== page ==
Free Negro labor and property holding in Virginia, 1830-1860 / Luther Porter Jackson.
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|Location||Call Number / Copy Notes||Barcode||Shelving Location||Status||Due Date|
|Indiana State Library - Indianapolis||ISLG 975.5 J13F 2020 (Text)||00000107103699||Genealogy Reading Room Book||In process||-|
- ISBN: 9780893088590 (paperback)
- ISBN: 0893088595 (paperback)
- Physical Description: xix, 270 pages ; 23 cm
- Publisher: Greenville, South Carolina : Southern Historical Press, Inc., 
- Copyright: ©1942
Reprint. Originally published: New York : D. Appleton-Century Co., ©1942.
|Bibliography, etc. Note:||
Includes bibliographical references (pages 230-238) and index.
|Formatted Contents Note:||
Preface -- Introduction -- I. The free Negro in a proslavery society -- II. The economic revival and the element of labor -- III. The free Negro at work -- IV. The free Negro farmer and property owner -- VI. The city property owner -- VI. From slavery to freedom to urban Virginia -- VII. Property in slaves -- Appendix I. Free Negro owners of property, Petersburg, 1860 -- II. Free Negro owners of 100 or more acres.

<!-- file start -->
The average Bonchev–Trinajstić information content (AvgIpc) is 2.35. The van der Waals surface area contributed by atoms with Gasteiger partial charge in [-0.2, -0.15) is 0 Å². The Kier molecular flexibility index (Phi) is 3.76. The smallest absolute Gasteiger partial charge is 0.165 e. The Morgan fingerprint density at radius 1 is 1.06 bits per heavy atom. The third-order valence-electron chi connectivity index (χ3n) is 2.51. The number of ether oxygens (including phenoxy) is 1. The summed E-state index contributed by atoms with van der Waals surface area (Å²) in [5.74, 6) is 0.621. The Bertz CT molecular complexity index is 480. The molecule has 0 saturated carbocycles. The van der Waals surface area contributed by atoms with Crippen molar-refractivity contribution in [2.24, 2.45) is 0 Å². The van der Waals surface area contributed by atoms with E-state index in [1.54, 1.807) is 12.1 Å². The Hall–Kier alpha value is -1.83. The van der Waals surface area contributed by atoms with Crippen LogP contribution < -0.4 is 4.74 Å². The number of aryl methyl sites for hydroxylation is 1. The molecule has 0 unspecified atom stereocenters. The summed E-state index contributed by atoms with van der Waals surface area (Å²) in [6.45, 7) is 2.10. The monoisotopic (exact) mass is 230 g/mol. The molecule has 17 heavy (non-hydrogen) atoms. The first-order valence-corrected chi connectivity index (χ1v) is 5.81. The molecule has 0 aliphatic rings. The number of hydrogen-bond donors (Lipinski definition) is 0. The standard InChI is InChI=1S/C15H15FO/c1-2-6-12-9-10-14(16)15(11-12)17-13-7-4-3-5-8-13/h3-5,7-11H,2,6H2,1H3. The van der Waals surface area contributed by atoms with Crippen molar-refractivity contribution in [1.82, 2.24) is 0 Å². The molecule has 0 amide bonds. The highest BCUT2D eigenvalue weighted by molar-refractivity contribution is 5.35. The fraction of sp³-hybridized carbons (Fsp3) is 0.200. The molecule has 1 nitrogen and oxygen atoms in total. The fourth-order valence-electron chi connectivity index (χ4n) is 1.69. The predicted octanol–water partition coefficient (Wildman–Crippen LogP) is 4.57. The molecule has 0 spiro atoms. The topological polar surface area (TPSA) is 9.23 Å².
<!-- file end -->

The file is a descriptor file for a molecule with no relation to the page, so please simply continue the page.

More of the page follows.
The free Negro in Virginia before the Civil War was a by-product of slavery. During one period he was granted certain civil rights and had many economic opportunities; at another period these rights were withdrawn and the opportunities were diminished. The span of time in which the free Negro is thought to have suffered the most severe restrictions is that treated in this study, from 1830 to 1860. During this period limitations were many, but they were largely legal and political. Favorable economic conditions mitigated the force of the law and enabled the free Negroes to advance along with the general upward movement in the state. The advancement made by the free Negro, in spite of the law, is the theme of this study. -- Introduction.
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|Subject:||African Americans > Virginia.
Freedmen > Virginia.
African Americans > Virginia > Economic conditions.
African Americans > Employment > Virginia.